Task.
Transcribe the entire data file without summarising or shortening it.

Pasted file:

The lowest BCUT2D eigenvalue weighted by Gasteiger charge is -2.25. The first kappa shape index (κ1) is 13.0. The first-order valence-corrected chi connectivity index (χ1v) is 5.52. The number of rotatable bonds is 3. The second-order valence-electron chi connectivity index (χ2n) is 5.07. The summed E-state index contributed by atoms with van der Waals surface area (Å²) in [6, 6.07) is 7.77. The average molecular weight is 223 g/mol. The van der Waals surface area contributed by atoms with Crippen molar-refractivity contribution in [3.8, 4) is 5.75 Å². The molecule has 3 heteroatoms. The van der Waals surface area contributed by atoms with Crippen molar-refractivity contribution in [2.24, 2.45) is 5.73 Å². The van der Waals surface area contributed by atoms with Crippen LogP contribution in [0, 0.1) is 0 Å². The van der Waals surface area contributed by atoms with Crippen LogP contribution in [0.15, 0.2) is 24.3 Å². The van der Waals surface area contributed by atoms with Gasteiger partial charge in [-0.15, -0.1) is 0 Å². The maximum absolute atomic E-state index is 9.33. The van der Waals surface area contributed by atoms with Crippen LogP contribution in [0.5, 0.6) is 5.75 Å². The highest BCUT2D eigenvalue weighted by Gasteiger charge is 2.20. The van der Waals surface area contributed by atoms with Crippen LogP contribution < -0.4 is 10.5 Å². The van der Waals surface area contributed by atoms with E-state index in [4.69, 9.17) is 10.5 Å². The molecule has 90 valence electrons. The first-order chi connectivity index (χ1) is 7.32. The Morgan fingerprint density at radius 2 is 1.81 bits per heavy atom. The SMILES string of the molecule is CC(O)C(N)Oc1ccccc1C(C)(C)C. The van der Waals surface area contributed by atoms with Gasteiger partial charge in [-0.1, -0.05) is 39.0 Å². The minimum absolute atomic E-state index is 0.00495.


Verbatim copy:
The lowest BCUT2D eigenvalue weighted by Gasteiger charge is -2.25. The first kappa shape index (κ1) is 13.0. The first-order valence-corrected chi connectivity index (χ1v) is 5.52. The number of rotatable bonds is 3. The second-order valence-electron chi connectivity index (χ2n) is 5.07. The summed E-state index contributed by atoms with van der Waals surface area (Å²) in [6, 6.07) is 7.77. The average molecular weight is 223 g/mol. The van der Waals surface area contributed by atoms with Crippen molar-refractivity contribution in [3.8, 4) is 5.75 Å². The molecule has 3 heteroatoms. The van der Waals surface area contributed by atoms with Crippen molar-refractivity contribution in [2.24, 2.45) is 5.73 Å². The van der Waals surface area contributed by atoms with Crippen LogP contribution in [0, 0.1) is 0 Å². The van der Waals surface area contributed by atoms with Crippen LogP contribution in [0.15, 0.2) is 24.3 Å². The van der Waals surface area contributed by atoms with Gasteiger partial charge in [-0.15, -0.1) is 0 Å². The maximum absolute atomic E-state index is 9.33. The van der Waals surface area contributed by atoms with Crippen LogP contribution in [0.5, 0.6) is 5.75 Å². The highest BCUT2D eigenvalue weighted by Gasteiger charge is 2.20. The van der Waals surface area contributed by atoms with Crippen LogP contribution < -0.4 is 10.5 Å². The van der Waals surface area contributed by atoms with E-state index in [4.69, 9.17) is 10.5 Å². The molecule has 90 valence electrons. The first-order chi connectivity index (χ1) is 7.32. The Morgan fingerprint density at radius 2 is 1.81 bits per heavy atom. The SMILES string of the molecule is CC(O)C(N)Oc1ccccc1C(C)(C)C. The van der Waals surface area contributed by atoms with Gasteiger partial charge in [-0.1, -0.05) is 39.0 Å². The minimum absolute atomic E-state index is 0.00495.